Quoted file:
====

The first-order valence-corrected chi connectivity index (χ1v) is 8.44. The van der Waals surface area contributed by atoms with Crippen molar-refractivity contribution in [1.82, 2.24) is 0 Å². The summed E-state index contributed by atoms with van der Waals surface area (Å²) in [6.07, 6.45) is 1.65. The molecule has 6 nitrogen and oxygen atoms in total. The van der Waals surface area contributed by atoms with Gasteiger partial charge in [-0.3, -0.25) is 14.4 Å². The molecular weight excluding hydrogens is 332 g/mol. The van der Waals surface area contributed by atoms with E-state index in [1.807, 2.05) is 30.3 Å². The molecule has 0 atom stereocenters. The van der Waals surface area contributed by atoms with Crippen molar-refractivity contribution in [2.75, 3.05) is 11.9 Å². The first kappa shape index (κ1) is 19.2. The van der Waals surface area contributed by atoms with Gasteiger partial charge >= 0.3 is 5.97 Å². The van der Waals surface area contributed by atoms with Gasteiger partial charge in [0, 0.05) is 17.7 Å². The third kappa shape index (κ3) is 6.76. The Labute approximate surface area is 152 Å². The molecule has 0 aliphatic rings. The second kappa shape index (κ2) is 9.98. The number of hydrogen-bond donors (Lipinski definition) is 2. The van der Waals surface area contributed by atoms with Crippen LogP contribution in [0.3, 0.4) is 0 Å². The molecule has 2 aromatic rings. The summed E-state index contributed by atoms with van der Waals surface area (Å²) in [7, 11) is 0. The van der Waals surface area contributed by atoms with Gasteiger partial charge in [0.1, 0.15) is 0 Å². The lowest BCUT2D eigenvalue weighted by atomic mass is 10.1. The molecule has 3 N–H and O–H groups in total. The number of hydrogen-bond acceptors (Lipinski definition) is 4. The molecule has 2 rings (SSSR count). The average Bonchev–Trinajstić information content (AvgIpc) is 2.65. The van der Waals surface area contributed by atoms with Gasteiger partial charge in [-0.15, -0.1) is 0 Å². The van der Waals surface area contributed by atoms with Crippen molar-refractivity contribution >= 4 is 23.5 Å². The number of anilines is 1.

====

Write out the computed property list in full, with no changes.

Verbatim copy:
The first-order valence-corrected chi connectivity index (χ1v) is 8.44. The van der Waals surface area contributed by atoms with Crippen molar-refractivity contribution in [1.82, 2.24) is 0 Å². The summed E-state index contributed by atoms with van der Waals surface area (Å²) in [6.07, 6.45) is 1.65. The molecule has 6 nitrogen and oxygen atoms in total. The van der Waals surface area contributed by atoms with Gasteiger partial charge in [-0.3, -0.25) is 14.4 Å². The molecular weight excluding hydrogens is 332 g/mol. The van der Waals surface area contributed by atoms with E-state index in [1.807, 2.05) is 30.3 Å². The molecule has 0 atom stereocenters. The van der Waals surface area contributed by atoms with Crippen molar-refractivity contribution in [2.75, 3.05) is 11.9 Å². The first kappa shape index (κ1) is 19.2. The van der Waals surface area contributed by atoms with Gasteiger partial charge >= 0.3 is 5.97 Å². The van der Waals surface area contributed by atoms with Gasteiger partial charge in [0, 0.05) is 17.7 Å². The third kappa shape index (κ3) is 6.76. The Labute approximate surface area is 152 Å². The molecule has 0 aliphatic rings. The second kappa shape index (κ2) is 9.98. The number of hydrogen-bond donors (Lipinski definition) is 2. The van der Waals surface area contributed by atoms with Crippen LogP contribution in [0.3, 0.4) is 0 Å². The molecule has 2 aromatic rings. The summed E-state index contributed by atoms with van der Waals surface area (Å²) in [7, 11) is 0. The van der Waals surface area contributed by atoms with Gasteiger partial charge in [0.1, 0.15) is 0 Å². The lowest BCUT2D eigenvalue weighted by atomic mass is 10.1. The molecule has 3 N–H and O–H groups in total. The number of hydrogen-bond acceptors (Lipinski definition) is 4. The molecule has 2 rings (SSSR count). The average Bonchev–Trinajstić information content (AvgIpc) is 2.65. The van der Waals surface area contributed by atoms with Gasteiger partial charge in [-0.15, -0.1) is 0 Å². The van der Waals surface area contributed by atoms with Crippen molar-refractivity contribution >= 4 is 23.5 Å². The number of anilines is 1.